Saturday, December 5, 2009

The Truth about Hacked eMails


Michael Turner said...

Nice. One of the better rebuttals I've seen. Actually, come to think of it, simply the best I've seen so far. You've just earned yourself a subscriber.

spadflyer12 said...

Interesting video. However, I am still not convinced that something a little underhanded was going on at the CRU. There were other emails that allude to the corruption of the peer review process, through attempts to prevent the publication of skeptical papers. This is why for a while we saw "all scientists agree on global warming" when in reality, those who didn't agree were silenced. Which might be okay to do in the political sector, but the scientific sector doesn't work like that.

In addition to the emails the source code for the climate data was released, along with the log book of one of the head programmers. Most news agencies will turn to the emails for evidence because people can understand English. Most people don't understand idl and fortran, the languages the code was written in.

So far none of the climate models that have predicted increased global warming, can account for the fact that temperatures have not gone up at all over the last 10 years, and in fact have started to decline.

Another interesting fact is that global temperatures on mars have undergone fluctuations similar to what the earth has seen.

I'm not saying that we shouldn't try to cut down on pollution, decrease reliance on fossil fuels, ect, that is all well and good. Yet you cannot use scientific evidence as a basis to do so if you are then going to turn around and silence all skeptics of your scientific data. You have to refute data with data, and if you can't then you are wrong and you need to move on.

Charles Barton said...

spadflyer12 Some scientists would see the exceptional heat of 1998 as the consequences of an exceptionally warm El Nino event, and would argue that the high global temperature that year was in part an anomaly. If you treat 1998 as an outlier, and there seems to be ample scientific grounds for doing so, then the world has gotten warmer during the last decade.

if you further consider that the world is in the deepest solar minimum in at least a century, you cannot dismiss the possibility that the solar activity may be playing a slight role in present global temperature trends, and that global temperature rises may return with a once solar activity increases.

There is a great deal of incontrovertible scientific evidence that CO2 is a greenhouse gas, and AGW skeptics have failed to make a case that the global temperature rise has observed during the last third of the 20th century has some other cause.

spadflyer12 said...

Even if you treat 1998 as an outlier, the models still can't account for lack of increase in temperatures. In fact most of the reports that I have seen indicate that global temperatures will drop during El Nino events, which is what people are using to explain the latest drop in global temperatures.

I read another paper on solar driving of the climate, and they concluded that 54% of the surface temperatures can be accounted for by solar irradiance. We are currently at a minimum for sunspot activity, which correlates to a maximum for solar irradiance.

That paper is here:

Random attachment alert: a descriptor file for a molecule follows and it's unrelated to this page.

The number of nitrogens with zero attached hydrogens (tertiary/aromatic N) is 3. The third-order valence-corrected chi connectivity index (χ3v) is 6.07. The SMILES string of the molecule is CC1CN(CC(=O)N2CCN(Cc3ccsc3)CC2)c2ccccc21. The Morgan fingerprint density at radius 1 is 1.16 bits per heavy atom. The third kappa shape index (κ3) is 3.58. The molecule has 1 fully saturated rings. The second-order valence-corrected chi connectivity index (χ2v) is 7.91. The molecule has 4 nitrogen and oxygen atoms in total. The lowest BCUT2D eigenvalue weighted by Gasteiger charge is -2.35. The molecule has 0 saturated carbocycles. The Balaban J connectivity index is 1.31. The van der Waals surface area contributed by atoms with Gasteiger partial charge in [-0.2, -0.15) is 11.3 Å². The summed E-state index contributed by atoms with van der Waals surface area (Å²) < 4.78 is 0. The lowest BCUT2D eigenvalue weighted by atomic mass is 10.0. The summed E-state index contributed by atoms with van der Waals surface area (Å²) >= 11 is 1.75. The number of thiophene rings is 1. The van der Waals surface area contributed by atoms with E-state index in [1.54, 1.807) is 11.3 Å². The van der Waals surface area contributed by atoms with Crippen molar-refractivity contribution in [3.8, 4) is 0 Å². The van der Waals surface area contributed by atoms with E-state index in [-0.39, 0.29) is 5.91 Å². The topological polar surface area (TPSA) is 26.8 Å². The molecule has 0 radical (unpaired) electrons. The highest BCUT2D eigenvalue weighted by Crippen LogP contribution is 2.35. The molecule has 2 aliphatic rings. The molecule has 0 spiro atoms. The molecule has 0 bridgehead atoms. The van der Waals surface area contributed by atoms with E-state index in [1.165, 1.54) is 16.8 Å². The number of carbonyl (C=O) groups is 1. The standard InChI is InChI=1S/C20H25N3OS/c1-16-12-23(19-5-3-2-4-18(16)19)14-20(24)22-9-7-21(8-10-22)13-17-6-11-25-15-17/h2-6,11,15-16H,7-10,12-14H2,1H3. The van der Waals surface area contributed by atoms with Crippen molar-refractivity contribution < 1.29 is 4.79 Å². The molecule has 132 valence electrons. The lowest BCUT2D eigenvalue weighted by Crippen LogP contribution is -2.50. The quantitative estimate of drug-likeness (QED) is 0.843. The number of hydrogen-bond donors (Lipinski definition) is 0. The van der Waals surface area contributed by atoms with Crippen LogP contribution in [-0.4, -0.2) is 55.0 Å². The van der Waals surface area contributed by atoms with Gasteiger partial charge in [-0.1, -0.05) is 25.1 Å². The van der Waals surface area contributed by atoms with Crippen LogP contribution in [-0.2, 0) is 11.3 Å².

I'm not saying that CO2 isn't a greenhouse gas, of course it is. What I am saying is that the conclusion that global warming stems from man made causes doesn't exactly hold much water. Most of the evidence for this ignores things such as solar driving, and focuses primarily on man made CO2 emissions. Which many scientists argue that even if global warming stems from man made causes, CO2 emissions aren't likely to be the primary cause.

Either way I feel that the whole discussion of global warming, be it man made or natural, is moot. We should be good stewards of our environment regardless, and try to minimize our impact on the environment. However, trying to force this on people using incomplete scientific evidence is just wrong.

I'm an MIT student studying nuclear engineering and physics. I'm currently doing research on nuclear fusion, and hope to see that allow us to take a huge step to minimizing our impact. I am also one of the MIT ANS public relations chairs. We often go out and talk to high school kids about nuclear power and we do use CO2 emissions as one of the major benefits, but we try to emphasize the other benefits, such as size, energy security, ect. just as much.

LarryD said...

"...last third of the 20th century..."

Which pretty well matches up with the warming phase of the oceanic oscillations. And the previous cooling trend matches up with the cooling phase of said oscillations. Now we're back in a cooling phase. I predict no warming for the next 20+ years. Of course neither of us may be be around when the phase changes again.

And Mann et al simply suppressed both the Medieval Warm Period and the Little Ice Age. And the fact that their temperature reconstruction didn't always track actual temperature records.

CRU hasn't been engaged in science, it's been engaged in propaganda. Now everything from them is suspect.

There are perfectly good reason for going nuclear, especially going to the upcoming forth generation reactors. Using thorium and depleted uranium as fuel, and using existing "spent" nuclear fuel as "ignition" charges for MSRs don't need AGW arguments for them.

Charles Barton said...

spadflyer and Larry, I do not debate climate change on this blog.


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